(First published March 1, 2018)
For months, Darren Pedersen knew something was wrong. But doctors kept brushing it off, telling him, “You might have an ulcer. You must be stressed.” Finally, after the Vancouver investment advisor kept pushing for answers, he was referred for a colonoscopy. That colonoscopy immediately gave him the awful answer to all those symptoms he’d been experiencing for months – at the age of 42, Pedersen was diagnosed with Stage 3 colorectal cancer.
Along with five weeks of radiation and chemotherapy, Pedersen underwent life-saving surgery at St. Paul’s Hospital under the care of Dr. Manoj Raval, a specialist in colon and rectal surgery. Dr. Raval performed two major operations to remove all of Pedersen’s large intestine and reconstruct it using the small intestine.
“I always joke that I’m past my expiration date, so every day is a blessing,” quips Pedersen, five years later. He and his wife have become major advocates for early screening, and raising awareness about the surprising prevalence of colon cancer, often known as a disease that affects seniors, amongst younger people.
Dr. Raval says the numbers are telling. While overall rates of colorectal cancer have been declining, the one group that is seeing a rise in incidence rates is younger patients such as Pedersen. Between 2010 and 2030, the percentage of people diagnosed with colon or rectal cancer before age 50 is expected to double. “Last year, I did about eight to 10 operations on patients under 50 for colon or rectal cancer. A decade ago, that was rare,” points out Dr. Raval.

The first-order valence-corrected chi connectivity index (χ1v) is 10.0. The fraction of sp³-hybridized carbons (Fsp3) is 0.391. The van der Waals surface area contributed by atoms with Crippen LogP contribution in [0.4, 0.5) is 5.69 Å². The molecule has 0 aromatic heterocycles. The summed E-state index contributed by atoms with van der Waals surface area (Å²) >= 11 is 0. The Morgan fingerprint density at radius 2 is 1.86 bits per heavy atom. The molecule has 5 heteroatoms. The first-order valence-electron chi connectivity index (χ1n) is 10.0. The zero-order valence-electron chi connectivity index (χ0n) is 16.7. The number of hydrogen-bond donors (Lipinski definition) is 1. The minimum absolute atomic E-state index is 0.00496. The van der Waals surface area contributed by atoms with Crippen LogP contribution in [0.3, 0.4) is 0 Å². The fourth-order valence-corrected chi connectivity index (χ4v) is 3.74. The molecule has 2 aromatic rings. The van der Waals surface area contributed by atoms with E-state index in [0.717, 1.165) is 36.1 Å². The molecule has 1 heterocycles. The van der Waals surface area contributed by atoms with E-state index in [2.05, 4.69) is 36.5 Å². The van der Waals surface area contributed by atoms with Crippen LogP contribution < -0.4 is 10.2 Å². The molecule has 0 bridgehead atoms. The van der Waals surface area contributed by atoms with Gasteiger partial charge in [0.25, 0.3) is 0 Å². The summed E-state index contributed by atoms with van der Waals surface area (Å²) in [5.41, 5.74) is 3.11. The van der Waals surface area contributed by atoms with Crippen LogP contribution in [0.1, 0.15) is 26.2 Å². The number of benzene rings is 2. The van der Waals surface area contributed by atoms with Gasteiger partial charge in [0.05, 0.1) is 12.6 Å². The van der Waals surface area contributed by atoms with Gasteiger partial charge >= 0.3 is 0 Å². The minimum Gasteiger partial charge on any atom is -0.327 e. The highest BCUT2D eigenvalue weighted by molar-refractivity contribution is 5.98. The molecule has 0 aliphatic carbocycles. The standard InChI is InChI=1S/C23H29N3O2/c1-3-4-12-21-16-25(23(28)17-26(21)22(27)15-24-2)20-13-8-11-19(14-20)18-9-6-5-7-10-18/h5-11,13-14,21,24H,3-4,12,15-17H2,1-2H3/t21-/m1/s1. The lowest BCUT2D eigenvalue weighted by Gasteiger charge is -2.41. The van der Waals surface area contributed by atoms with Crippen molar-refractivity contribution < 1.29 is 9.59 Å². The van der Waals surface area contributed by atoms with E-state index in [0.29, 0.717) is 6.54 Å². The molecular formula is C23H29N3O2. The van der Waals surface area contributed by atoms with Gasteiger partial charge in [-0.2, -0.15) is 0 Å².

Experts aren’t sure why early-onset colorectal cancer is increasing. Dr. Raval says, “It is possible that people are more aware of their symptoms and seeking medical attention earlier, and there may be environmental factors that potentially play a role, but nothing is clear yet.”
On top of these startling numbers, turns out age can be a barrier to proper diagnosis. A 2017 survey by the Colorectal Cancer Alliance shows four out of five young survivors were initially misdiagnosed.
Darren Pedersen isn’t surprised at all. After his diagnosis and surgeries, he urged his friends and colleagues to get colonoscopies. Many of them were active, fit and seemingly healthy, with no family history of colorectal cancer. “A third of my friends found polyps or ‘actionable items’ that were able to be addressed.” He emphasizes, “We are all in our early 40s or late 30s.”
Stigma is still a huge issue and Dr. Raval says, unfortunately, that prevents people from coming forward to get their symptoms checked out sooner. “People are often even embarrassed to talk to their family doctors about changes in bowel symptoms, let alone friends and family. That’s also why colorectal cancer doesn’t get the exposure that, for example, breast cancer and heart disease get in the media.”
The good news is colorectal cancer is one of the most curable cancers, when caught early. And treatment options have greatly improved, with far less invasive surgical techniques. St. Paul’s is a leader in the field and is now one of the biggest centres in Canada.
Pedersen, now 46 years old, is dealing with a recurrence of his cancer. But he still continues to spend time raising funds to support the Colorectal Cancer Clinic at St. Paul’s, and encouraging others to pay attention to their bodies and get screened early. “I truly believe that nobody ever has to pass away from colon cancer again. As long as you catch colon cancer soon enough, it can be treated and it can be cured.”